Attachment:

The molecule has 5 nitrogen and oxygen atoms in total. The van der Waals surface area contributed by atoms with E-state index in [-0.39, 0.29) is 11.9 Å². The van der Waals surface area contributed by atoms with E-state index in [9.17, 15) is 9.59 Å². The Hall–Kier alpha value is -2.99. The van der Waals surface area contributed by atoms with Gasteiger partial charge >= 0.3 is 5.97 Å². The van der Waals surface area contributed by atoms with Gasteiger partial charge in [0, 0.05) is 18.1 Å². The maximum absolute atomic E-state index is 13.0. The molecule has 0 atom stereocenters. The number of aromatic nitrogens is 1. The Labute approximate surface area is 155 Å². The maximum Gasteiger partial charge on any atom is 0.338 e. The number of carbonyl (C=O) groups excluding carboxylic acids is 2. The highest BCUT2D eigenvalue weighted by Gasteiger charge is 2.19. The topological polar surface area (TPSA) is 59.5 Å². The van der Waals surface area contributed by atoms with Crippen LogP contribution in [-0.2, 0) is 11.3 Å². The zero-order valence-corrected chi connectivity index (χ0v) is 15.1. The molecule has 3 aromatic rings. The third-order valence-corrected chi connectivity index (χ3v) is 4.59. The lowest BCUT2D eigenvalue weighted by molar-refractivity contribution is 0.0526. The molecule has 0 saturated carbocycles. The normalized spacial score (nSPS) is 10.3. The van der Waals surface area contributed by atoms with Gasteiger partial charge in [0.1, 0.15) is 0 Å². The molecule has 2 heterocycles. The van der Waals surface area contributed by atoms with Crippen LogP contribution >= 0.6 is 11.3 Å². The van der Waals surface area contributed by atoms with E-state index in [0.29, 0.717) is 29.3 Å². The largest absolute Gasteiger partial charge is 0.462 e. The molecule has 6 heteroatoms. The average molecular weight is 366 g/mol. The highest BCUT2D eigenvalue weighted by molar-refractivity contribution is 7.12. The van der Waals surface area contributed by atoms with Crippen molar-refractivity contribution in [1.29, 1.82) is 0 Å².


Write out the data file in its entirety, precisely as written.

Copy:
The molecule has 5 nitrogen and oxygen atoms in total. The van der Waals surface area contributed by atoms with E-state index in [-0.39, 0.29) is 11.9 Å². The van der Waals surface area contributed by atoms with E-state index in [9.17, 15) is 9.59 Å². The Hall–Kier alpha value is -2.99. The van der Waals surface area contributed by atoms with Gasteiger partial charge >= 0.3 is 5.97 Å². The van der Waals surface area contributed by atoms with Gasteiger partial charge in [0, 0.05) is 18.1 Å². The maximum absolute atomic E-state index is 13.0. The molecule has 0 atom stereocenters. The number of aromatic nitrogens is 1. The Labute approximate surface area is 155 Å². The maximum Gasteiger partial charge on any atom is 0.338 e. The number of carbonyl (C=O) groups excluding carboxylic acids is 2. The highest BCUT2D eigenvalue weighted by Gasteiger charge is 2.19. The topological polar surface area (TPSA) is 59.5 Å². The van der Waals surface area contributed by atoms with Crippen LogP contribution in [-0.2, 0) is 11.3 Å². The zero-order valence-corrected chi connectivity index (χ0v) is 15.1. The molecule has 3 aromatic rings. The third-order valence-corrected chi connectivity index (χ3v) is 4.59. The lowest BCUT2D eigenvalue weighted by molar-refractivity contribution is 0.0526. The molecule has 0 saturated carbocycles. The normalized spacial score (nSPS) is 10.3. The van der Waals surface area contributed by atoms with Gasteiger partial charge in [0.1, 0.15) is 0 Å². The molecule has 2 heterocycles. The van der Waals surface area contributed by atoms with Crippen LogP contribution >= 0.6 is 11.3 Å². The van der Waals surface area contributed by atoms with E-state index in [0.29, 0.717) is 29.3 Å². The largest absolute Gasteiger partial charge is 0.462 e. The molecule has 6 heteroatoms. The average molecular weight is 366 g/mol. The highest BCUT2D eigenvalue weighted by molar-refractivity contribution is 7.12. The van der Waals surface area contributed by atoms with Crippen molar-refractivity contribution in [1.29, 1.82) is 0 Å².